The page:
The phrase NZ Inc is so nauseating. Please stop using it. New Zealand is a collection of individuals, firms, government agencies, councils, charities, families, iwi and a whole lot of other fluid groups that change their composition and goals frequently.
A country is not a corporate. New Zealand is not some sort of business enterprise that can be called “NZ Inc”. It’s a really lame phrase anyway – the phrase seems to tilt towards protecting the interests of exporters as opposed to the interests of everyone else who benefits from cheaper imports.
Any attempt to centralise NZ business expansion into particular markets will end up being a waste of time and money. The internet is the great enabler of decentralised business development – a lot of firms simply aren’t producing anything valuable and trying to resuscitate a rubbish business with a “China Growth Strategy” is sadistic and highlights the deficient investment in R&D over the past few decades.
Profitable firms don’t need NZ Inc and handholding from MFAT officials in order to grow their business overseas. They’ve got people on the ground, hooked into local business networks and figuring it out as they go. In some countries, due to NZ jumping on the “make it hard to do business in the 3rd world” bandwagon, you probably don’t want squeaky clean green NZ Inc’s brand associated with the realities of doing business in interior regions of China.
The rise of MBIE, the fall of MFAT, the sidelining of Treasury and the fact that even some of our biggest trading partners only know about New Zealand from Hollywood is proof that all of the NZ Inc branding and spending on cocktail parties and seminars is hardly going to achieve any impact.
The same goes for altering our policy choices in order to make NZ Inc a better place to do business. Anyone who complains about doing business in New Zealand really is having a moan. They’ve clearly never known anyone doing business on a large scale offshore and the enormous hurdles that have to be jumped before even getting plans drawn up for a factory.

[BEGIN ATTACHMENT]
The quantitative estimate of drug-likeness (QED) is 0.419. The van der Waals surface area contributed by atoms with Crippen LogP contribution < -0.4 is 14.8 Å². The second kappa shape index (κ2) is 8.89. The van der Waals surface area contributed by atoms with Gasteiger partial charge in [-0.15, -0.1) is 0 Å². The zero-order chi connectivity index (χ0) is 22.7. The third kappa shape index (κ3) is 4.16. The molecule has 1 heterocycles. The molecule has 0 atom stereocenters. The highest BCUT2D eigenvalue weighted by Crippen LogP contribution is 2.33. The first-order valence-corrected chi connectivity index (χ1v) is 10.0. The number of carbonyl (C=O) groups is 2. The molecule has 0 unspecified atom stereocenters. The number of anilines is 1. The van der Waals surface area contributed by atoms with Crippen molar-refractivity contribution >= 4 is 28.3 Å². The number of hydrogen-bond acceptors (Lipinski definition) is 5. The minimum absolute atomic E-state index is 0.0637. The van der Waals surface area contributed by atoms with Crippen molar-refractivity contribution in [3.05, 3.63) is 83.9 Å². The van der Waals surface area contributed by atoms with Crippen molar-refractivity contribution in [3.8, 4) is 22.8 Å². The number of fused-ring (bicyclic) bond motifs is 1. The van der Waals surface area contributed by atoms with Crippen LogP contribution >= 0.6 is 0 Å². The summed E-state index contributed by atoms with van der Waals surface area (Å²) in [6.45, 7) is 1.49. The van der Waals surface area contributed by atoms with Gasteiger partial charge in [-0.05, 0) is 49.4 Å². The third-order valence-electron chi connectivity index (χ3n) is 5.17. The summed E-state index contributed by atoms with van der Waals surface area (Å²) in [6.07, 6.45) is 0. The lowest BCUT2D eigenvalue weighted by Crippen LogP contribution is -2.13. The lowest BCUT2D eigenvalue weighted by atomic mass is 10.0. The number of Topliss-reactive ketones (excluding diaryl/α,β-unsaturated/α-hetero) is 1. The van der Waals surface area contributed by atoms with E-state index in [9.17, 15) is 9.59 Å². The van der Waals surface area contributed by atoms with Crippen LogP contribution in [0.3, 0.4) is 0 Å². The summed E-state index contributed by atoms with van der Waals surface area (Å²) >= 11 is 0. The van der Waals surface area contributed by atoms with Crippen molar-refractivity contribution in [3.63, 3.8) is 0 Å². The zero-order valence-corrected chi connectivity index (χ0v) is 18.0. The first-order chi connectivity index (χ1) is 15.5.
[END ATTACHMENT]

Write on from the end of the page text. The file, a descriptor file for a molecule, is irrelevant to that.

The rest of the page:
At least here in little old New Zealand, we can point out really stupid obstacles to growth and recovery, like not letting people put flats on their property in Christchurch and trying to centrally plan our cities for the next 20 years when every single forecast and growth plan before the likes of the Unitary Plan was supposed to be “THE BIG ONE” that would negate the need for any other “SMART GROWTH NZ INC” strategies.
All of the NZ Inc policy optimisation and strategies are for nothing if entrepreneurs don’t bother turning up. Many are sick and tired of how New Zealand culture equates failure with criminality and how NIMBY attitudes make it impossible to do really simple things – like build flats in Christchurch on big sections to alleviate the housing shortage.
Busting this mini-rant back to some Hayekian truthiness – we know that prices are the best form of coordination. They contain a hell of a lot of information that is specialised and will only be revealed in market transactions when needed. Take Auckland house prices – the price signal is SCREAMING out that more houses need to be built, but the entire council and government approach is to shift incentives and make it hard for people wanting to respond to that price signal to actually do that in a timely manner.
There is no demand for what NZ Inc spruikers are trying to offer the world. The trend for margins in food products is down, middle class Chinese won’t pay a premium for NZ dairy products once they’ve sorted out their internal production quality issues. Clean and green is a myth – just look at rogue dairy farmers and people who think a 2 hour commute is a good use of their time.
At the apex of the “NZ Inc” spin is a really interesting insight into the delusions of grandeur that many New Zealand politicians, officials and businesspeople have. They think we matter, they think we are relevant and they think we can change the way the world does business. It’s so hopelessly naive I’m actually not surprised that John Key aired a while back the idea of New Zealand going for a UN Security Council seat.
We are collectively deluded if we think we can brand ourselves in such a way that it papers over the enormous deficiencies in our labour force, capital stock, housing stock, project approval processes and attitude to business. There are a lot of policy problems that need fixing here before trying to sell a mythical concept to the world.